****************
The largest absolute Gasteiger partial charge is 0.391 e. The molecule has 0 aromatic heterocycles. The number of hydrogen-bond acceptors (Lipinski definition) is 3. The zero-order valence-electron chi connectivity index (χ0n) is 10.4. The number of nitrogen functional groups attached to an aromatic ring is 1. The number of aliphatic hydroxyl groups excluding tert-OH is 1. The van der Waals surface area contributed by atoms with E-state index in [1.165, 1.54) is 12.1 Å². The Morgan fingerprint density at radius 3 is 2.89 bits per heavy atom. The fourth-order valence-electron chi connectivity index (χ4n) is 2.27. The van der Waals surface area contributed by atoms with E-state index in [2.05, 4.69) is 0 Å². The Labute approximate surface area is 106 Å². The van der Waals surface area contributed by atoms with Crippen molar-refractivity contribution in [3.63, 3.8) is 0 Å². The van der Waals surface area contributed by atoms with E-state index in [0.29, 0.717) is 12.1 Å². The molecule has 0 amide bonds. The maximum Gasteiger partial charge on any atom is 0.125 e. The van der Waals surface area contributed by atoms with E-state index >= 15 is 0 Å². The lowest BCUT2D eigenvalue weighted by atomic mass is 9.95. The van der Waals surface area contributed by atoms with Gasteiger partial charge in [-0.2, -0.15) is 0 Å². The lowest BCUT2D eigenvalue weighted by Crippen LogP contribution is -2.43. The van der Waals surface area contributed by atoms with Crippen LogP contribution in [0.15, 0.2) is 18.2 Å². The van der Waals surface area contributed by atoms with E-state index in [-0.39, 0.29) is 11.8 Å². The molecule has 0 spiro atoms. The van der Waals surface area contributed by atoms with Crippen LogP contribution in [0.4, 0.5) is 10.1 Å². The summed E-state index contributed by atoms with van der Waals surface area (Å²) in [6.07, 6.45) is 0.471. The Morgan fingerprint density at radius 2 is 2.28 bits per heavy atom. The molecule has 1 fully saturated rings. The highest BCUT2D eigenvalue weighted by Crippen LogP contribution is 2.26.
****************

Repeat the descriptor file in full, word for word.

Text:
The largest absolute Gasteiger partial charge is 0.391 e. The molecule has 0 aromatic heterocycles. The number of hydrogen-bond acceptors (Lipinski definition) is 3. The zero-order valence-electron chi connectivity index (χ0n) is 10.4. The number of nitrogen functional groups attached to an aromatic ring is 1. The number of aliphatic hydroxyl groups excluding tert-OH is 1. The van der Waals surface area contributed by atoms with E-state index in [1.165, 1.54) is 12.1 Å². The Morgan fingerprint density at radius 3 is 2.89 bits per heavy atom. The fourth-order valence-electron chi connectivity index (χ4n) is 2.27. The van der Waals surface area contributed by atoms with E-state index in [2.05, 4.69) is 0 Å². The Labute approximate surface area is 106 Å². The van der Waals surface area contributed by atoms with Crippen molar-refractivity contribution in [3.63, 3.8) is 0 Å². The van der Waals surface area contributed by atoms with E-state index in [0.29, 0.717) is 12.1 Å². The molecule has 0 amide bonds. The maximum Gasteiger partial charge on any atom is 0.125 e. The van der Waals surface area contributed by atoms with E-state index >= 15 is 0 Å². The lowest BCUT2D eigenvalue weighted by atomic mass is 9.95. The van der Waals surface area contributed by atoms with Gasteiger partial charge in [-0.2, -0.15) is 0 Å². The lowest BCUT2D eigenvalue weighted by Crippen LogP contribution is -2.43. The van der Waals surface area contributed by atoms with Crippen LogP contribution in [0.15, 0.2) is 18.2 Å². The van der Waals surface area contributed by atoms with E-state index in [-0.39, 0.29) is 11.8 Å². The molecule has 0 spiro atoms. The van der Waals surface area contributed by atoms with Crippen LogP contribution in [0.4, 0.5) is 10.1 Å². The summed E-state index contributed by atoms with van der Waals surface area (Å²) in [6.07, 6.45) is 0.471. The Morgan fingerprint density at radius 2 is 2.28 bits per heavy atom. The molecule has 1 fully saturated rings. The highest BCUT2D eigenvalue weighted by Crippen LogP contribution is 2.26.